Tuesday, March 1, 2011

Are House Prices Overvalued?

Australians love to watch property prices and have become a little alarmed at recent reports that Australian property prices are the most overpriced in the world, next to Hong Kong, according to the Demographia consultancy’s report discussed in last month’s issue.
ANZ recently came out with a report detailing current price movements. It confirmed that median house prices have slowed in most capital cities in 2010 with Sydney prices up around 5pc, Melbourne, around 9pc and Adelaide, 4pc, while Brisbane and Perth fell around 1pc each.In an attempt to analyse the question “Are house prices overvalued?”, the bank broke down the factors that most contribute to rising prices.
One of the most important is rising incomes i.e. what is the link between rising incomes and rising house prices? Similarly, how much do interest rates contribute to price growth.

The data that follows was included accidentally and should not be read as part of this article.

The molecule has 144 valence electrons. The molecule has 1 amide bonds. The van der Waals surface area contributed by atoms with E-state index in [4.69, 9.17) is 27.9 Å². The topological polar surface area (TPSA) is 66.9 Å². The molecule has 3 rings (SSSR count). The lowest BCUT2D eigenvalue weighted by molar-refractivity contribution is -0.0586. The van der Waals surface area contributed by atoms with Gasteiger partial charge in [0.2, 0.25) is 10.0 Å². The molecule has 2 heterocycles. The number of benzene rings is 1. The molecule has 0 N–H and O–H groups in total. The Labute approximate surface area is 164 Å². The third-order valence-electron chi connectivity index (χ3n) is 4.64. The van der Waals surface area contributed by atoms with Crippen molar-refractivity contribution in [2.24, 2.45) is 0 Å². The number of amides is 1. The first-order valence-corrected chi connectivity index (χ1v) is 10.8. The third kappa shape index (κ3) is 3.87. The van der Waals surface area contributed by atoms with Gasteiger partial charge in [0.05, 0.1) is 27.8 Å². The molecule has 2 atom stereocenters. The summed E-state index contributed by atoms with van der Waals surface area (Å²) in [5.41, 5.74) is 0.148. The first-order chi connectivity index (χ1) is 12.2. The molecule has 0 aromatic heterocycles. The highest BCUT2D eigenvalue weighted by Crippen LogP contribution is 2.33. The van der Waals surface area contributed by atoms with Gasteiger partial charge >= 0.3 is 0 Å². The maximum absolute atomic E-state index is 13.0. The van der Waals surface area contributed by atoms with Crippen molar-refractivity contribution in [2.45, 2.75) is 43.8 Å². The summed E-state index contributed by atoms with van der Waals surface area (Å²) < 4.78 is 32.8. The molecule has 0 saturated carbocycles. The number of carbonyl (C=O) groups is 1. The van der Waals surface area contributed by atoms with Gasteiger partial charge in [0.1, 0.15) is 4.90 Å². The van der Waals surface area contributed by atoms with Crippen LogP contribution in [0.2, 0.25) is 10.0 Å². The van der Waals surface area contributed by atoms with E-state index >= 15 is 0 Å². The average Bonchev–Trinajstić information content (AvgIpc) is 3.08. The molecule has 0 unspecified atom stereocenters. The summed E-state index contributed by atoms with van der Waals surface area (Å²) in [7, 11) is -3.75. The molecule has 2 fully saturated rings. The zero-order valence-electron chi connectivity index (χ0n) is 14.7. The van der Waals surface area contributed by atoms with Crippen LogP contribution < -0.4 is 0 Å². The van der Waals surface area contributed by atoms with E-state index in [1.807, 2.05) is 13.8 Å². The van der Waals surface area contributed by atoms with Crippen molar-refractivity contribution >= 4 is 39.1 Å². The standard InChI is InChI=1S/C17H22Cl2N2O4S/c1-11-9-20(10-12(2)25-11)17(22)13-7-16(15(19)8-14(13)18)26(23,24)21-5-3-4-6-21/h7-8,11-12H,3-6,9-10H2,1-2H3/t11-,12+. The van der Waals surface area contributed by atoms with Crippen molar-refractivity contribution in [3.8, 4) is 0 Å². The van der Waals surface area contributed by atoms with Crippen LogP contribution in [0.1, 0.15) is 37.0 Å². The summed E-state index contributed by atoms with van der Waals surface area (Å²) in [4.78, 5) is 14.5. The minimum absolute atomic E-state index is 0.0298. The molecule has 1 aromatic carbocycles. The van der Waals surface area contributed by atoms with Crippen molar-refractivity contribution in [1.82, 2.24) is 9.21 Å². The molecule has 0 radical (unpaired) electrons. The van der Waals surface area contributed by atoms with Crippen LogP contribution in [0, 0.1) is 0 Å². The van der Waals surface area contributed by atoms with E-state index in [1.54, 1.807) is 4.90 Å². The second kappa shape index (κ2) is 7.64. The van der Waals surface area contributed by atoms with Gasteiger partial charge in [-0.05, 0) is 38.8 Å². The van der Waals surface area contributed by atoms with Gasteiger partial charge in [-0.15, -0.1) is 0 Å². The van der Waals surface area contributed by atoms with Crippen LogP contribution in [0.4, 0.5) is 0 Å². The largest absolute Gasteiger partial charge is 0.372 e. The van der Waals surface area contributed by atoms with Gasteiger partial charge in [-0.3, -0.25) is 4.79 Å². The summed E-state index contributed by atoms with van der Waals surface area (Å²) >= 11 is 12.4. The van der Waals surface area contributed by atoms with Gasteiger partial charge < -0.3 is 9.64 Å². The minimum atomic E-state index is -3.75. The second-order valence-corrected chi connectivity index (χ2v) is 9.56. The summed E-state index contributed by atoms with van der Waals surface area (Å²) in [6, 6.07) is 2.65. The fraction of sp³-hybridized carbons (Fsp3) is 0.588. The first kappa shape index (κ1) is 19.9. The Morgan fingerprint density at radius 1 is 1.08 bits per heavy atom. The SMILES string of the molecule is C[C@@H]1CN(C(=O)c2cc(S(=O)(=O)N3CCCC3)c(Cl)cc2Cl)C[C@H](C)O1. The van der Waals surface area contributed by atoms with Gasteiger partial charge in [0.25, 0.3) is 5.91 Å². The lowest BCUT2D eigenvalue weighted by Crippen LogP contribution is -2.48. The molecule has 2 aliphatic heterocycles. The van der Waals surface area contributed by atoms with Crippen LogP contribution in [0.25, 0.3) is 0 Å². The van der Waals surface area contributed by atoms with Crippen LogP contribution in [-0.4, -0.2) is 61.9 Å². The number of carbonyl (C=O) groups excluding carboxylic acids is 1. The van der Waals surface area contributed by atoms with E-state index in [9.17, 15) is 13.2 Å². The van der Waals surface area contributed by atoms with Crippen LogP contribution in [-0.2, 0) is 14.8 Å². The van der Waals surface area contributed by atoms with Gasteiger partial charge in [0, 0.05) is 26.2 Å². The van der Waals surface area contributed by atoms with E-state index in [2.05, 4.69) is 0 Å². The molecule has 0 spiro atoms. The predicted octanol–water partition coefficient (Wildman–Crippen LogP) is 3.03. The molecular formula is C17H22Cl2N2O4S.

The chart above (from 1985 on)shows how, if rising incomes alone are factored in (the grey line), then median prices should have grown from a base of $100k in 1985 to $289k in 2010, up 189pc or 4.3pc pa compound. If both rising incomes and interest rates are factored in (the red line), then prices would have climbed to $483k, up 383pc or 9.3pc pa.
In fact, the actual median price of $559k (the blue line) represents an excess of $76,000 or 13pc above the theoretical price. My suspicion is that ease of getting loans from banks is a prime factor in house price growth. Thus, in times of low supply and high demand, as have existed in Australia, the ease of getting a
100pc loan (sometimes more) is a major factor in pushing prices up and could easily account for the unidentified 13pc found by the ANZ, a factor that the bank would be loathe to admit! The ANZ concluded that, notwithstanding the pent up demand for housing and falling population growth, the economic backdrop will remain supportive with ongoing wages growth and falling unemployment while the existing housing shortage worsens with vacancies continuing to climb and rents and yields rising. Which is good news for home owners, but not so good for those looking to buy a home!

George Cochrane

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